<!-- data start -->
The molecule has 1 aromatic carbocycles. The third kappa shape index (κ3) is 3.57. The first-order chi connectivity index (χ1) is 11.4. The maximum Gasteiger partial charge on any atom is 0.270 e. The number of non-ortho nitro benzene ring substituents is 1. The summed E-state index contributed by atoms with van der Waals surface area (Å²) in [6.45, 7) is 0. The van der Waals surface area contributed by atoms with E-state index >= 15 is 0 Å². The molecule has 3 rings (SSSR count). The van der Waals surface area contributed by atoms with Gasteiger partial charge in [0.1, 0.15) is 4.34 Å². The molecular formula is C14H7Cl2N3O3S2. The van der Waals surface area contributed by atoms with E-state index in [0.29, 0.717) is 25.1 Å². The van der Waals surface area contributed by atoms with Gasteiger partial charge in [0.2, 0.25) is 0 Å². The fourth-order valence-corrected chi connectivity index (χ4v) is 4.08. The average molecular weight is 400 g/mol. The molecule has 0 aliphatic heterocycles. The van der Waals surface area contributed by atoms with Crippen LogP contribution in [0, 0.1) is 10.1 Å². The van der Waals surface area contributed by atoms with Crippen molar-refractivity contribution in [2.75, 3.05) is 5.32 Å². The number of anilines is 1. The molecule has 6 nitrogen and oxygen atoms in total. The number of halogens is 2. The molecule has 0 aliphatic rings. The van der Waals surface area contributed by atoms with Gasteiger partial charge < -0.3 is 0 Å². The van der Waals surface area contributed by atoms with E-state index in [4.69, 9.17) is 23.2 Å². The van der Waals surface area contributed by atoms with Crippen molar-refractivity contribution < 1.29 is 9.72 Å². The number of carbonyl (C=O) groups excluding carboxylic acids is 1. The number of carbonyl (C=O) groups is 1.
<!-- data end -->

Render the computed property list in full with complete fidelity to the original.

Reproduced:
The molecule has 1 aromatic carbocycles. The third kappa shape index (κ3) is 3.57. The first-order chi connectivity index (χ1) is 11.4. The maximum Gasteiger partial charge on any atom is 0.270 e. The number of non-ortho nitro benzene ring substituents is 1. The summed E-state index contributed by atoms with van der Waals surface area (Å²) in [6.45, 7) is 0. The van der Waals surface area contributed by atoms with E-state index >= 15 is 0 Å². The molecule has 3 rings (SSSR count). The van der Waals surface area contributed by atoms with Gasteiger partial charge in [0.1, 0.15) is 4.34 Å². The molecular formula is C14H7Cl2N3O3S2. The van der Waals surface area contributed by atoms with E-state index in [0.29, 0.717) is 25.1 Å². The van der Waals surface area contributed by atoms with Gasteiger partial charge in [0.2, 0.25) is 0 Å². The fourth-order valence-corrected chi connectivity index (χ4v) is 4.08. The average molecular weight is 400 g/mol. The molecule has 0 aliphatic heterocycles. The van der Waals surface area contributed by atoms with Crippen LogP contribution in [0, 0.1) is 10.1 Å². The van der Waals surface area contributed by atoms with Crippen molar-refractivity contribution in [2.75, 3.05) is 5.32 Å². The number of anilines is 1. The molecule has 6 nitrogen and oxygen atoms in total. The number of halogens is 2. The molecule has 0 aliphatic rings. The van der Waals surface area contributed by atoms with Gasteiger partial charge < -0.3 is 0 Å². The van der Waals surface area contributed by atoms with E-state index in [4.69, 9.17) is 23.2 Å². The van der Waals surface area contributed by atoms with Crippen molar-refractivity contribution < 1.29 is 9.72 Å². The number of carbonyl (C=O) groups excluding carboxylic acids is 1. The number of carbonyl (C=O) groups is 1.